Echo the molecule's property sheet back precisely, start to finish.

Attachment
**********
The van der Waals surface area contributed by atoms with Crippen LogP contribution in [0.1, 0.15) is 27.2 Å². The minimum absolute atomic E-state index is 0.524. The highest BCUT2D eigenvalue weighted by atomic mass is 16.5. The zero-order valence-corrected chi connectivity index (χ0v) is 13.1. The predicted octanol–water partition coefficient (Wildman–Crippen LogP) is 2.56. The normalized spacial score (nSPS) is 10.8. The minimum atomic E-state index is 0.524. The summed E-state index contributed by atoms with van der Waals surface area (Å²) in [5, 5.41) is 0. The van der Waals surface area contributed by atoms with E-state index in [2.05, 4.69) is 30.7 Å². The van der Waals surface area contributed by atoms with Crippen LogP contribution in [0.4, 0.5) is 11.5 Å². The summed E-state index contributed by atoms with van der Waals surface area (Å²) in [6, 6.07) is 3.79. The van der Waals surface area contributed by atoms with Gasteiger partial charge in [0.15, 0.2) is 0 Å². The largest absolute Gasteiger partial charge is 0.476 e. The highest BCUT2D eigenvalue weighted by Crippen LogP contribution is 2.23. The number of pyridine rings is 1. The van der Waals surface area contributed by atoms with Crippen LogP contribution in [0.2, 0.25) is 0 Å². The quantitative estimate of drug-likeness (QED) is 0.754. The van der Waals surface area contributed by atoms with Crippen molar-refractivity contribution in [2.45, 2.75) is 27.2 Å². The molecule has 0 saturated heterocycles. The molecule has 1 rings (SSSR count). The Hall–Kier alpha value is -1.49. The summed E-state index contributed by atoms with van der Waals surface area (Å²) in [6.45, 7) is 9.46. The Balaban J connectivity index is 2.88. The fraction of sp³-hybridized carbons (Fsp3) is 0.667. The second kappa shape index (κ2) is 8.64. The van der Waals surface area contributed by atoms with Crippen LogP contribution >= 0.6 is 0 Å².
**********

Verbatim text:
The van der Waals surface area contributed by atoms with Crippen LogP contribution in [0.1, 0.15) is 27.2 Å². The minimum absolute atomic E-state index is 0.524. The highest BCUT2D eigenvalue weighted by atomic mass is 16.5. The zero-order valence-corrected chi connectivity index (χ0v) is 13.1. The predicted octanol–water partition coefficient (Wildman–Crippen LogP) is 2.56. The normalized spacial score (nSPS) is 10.8. The minimum atomic E-state index is 0.524. The summed E-state index contributed by atoms with van der Waals surface area (Å²) in [5, 5.41) is 0. The van der Waals surface area contributed by atoms with E-state index in [2.05, 4.69) is 30.7 Å². The van der Waals surface area contributed by atoms with Crippen LogP contribution in [0.4, 0.5) is 11.5 Å². The summed E-state index contributed by atoms with van der Waals surface area (Å²) in [6, 6.07) is 3.79. The van der Waals surface area contributed by atoms with Gasteiger partial charge in [0.15, 0.2) is 0 Å². The largest absolute Gasteiger partial charge is 0.476 e. The highest BCUT2D eigenvalue weighted by Crippen LogP contribution is 2.23. The number of pyridine rings is 1. The van der Waals surface area contributed by atoms with Crippen LogP contribution in [0.2, 0.25) is 0 Å². The quantitative estimate of drug-likeness (QED) is 0.754. The van der Waals surface area contributed by atoms with Crippen molar-refractivity contribution in [2.45, 2.75) is 27.2 Å². The molecule has 0 saturated heterocycles. The molecule has 1 rings (SSSR count). The Hall–Kier alpha value is -1.49. The summed E-state index contributed by atoms with van der Waals surface area (Å²) in [6.45, 7) is 9.46. The Balaban J connectivity index is 2.88. The fraction of sp³-hybridized carbons (Fsp3) is 0.667. The second kappa shape index (κ2) is 8.64. The van der Waals surface area contributed by atoms with Crippen LogP contribution >= 0.6 is 0 Å².